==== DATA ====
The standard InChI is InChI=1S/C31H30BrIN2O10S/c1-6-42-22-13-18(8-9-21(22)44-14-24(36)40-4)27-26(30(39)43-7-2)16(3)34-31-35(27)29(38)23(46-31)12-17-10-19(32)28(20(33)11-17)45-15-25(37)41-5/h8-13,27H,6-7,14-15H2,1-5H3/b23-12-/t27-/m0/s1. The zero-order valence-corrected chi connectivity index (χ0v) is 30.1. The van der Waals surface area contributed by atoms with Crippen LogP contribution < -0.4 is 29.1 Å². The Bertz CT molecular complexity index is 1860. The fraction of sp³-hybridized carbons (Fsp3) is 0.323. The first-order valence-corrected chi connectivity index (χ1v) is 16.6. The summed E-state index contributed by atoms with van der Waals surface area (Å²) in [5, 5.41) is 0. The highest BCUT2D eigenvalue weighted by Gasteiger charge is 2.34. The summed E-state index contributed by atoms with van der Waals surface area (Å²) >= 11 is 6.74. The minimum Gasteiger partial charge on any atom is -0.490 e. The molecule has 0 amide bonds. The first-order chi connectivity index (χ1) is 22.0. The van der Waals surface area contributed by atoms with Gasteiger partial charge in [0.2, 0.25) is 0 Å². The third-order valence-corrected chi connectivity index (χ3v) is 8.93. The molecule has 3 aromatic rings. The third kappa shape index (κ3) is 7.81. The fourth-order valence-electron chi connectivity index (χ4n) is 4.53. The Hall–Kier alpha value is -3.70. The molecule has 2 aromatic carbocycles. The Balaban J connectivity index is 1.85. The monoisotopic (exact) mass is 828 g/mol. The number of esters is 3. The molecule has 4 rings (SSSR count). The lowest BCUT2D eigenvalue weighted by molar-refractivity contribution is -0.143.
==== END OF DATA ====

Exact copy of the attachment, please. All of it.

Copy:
The standard InChI is InChI=1S/C31H30BrIN2O10S/c1-6-42-22-13-18(8-9-21(22)44-14-24(36)40-4)27-26(30(39)43-7-2)16(3)34-31-35(27)29(38)23(46-31)12-17-10-19(32)28(20(33)11-17)45-15-25(37)41-5/h8-13,27H,6-7,14-15H2,1-5H3/b23-12-/t27-/m0/s1. The zero-order valence-corrected chi connectivity index (χ0v) is 30.1. The van der Waals surface area contributed by atoms with Crippen LogP contribution < -0.4 is 29.1 Å². The Bertz CT molecular complexity index is 1860. The fraction of sp³-hybridized carbons (Fsp3) is 0.323. The first-order valence-corrected chi connectivity index (χ1v) is 16.6. The summed E-state index contributed by atoms with van der Waals surface area (Å²) in [5, 5.41) is 0. The highest BCUT2D eigenvalue weighted by Gasteiger charge is 2.34. The summed E-state index contributed by atoms with van der Waals surface area (Å²) >= 11 is 6.74. The minimum Gasteiger partial charge on any atom is -0.490 e. The molecule has 0 amide bonds. The first-order chi connectivity index (χ1) is 22.0. The van der Waals surface area contributed by atoms with Gasteiger partial charge in [0.2, 0.25) is 0 Å². The third-order valence-corrected chi connectivity index (χ3v) is 8.93. The molecule has 3 aromatic rings. The third kappa shape index (κ3) is 7.81. The fourth-order valence-electron chi connectivity index (χ4n) is 4.53. The Hall–Kier alpha value is -3.70. The molecule has 2 aromatic carbocycles. The Balaban J connectivity index is 1.85. The monoisotopic (exact) mass is 828 g/mol. The number of esters is 3. The molecule has 4 rings (SSSR count). The lowest BCUT2D eigenvalue weighted by molar-refractivity contribution is -0.143.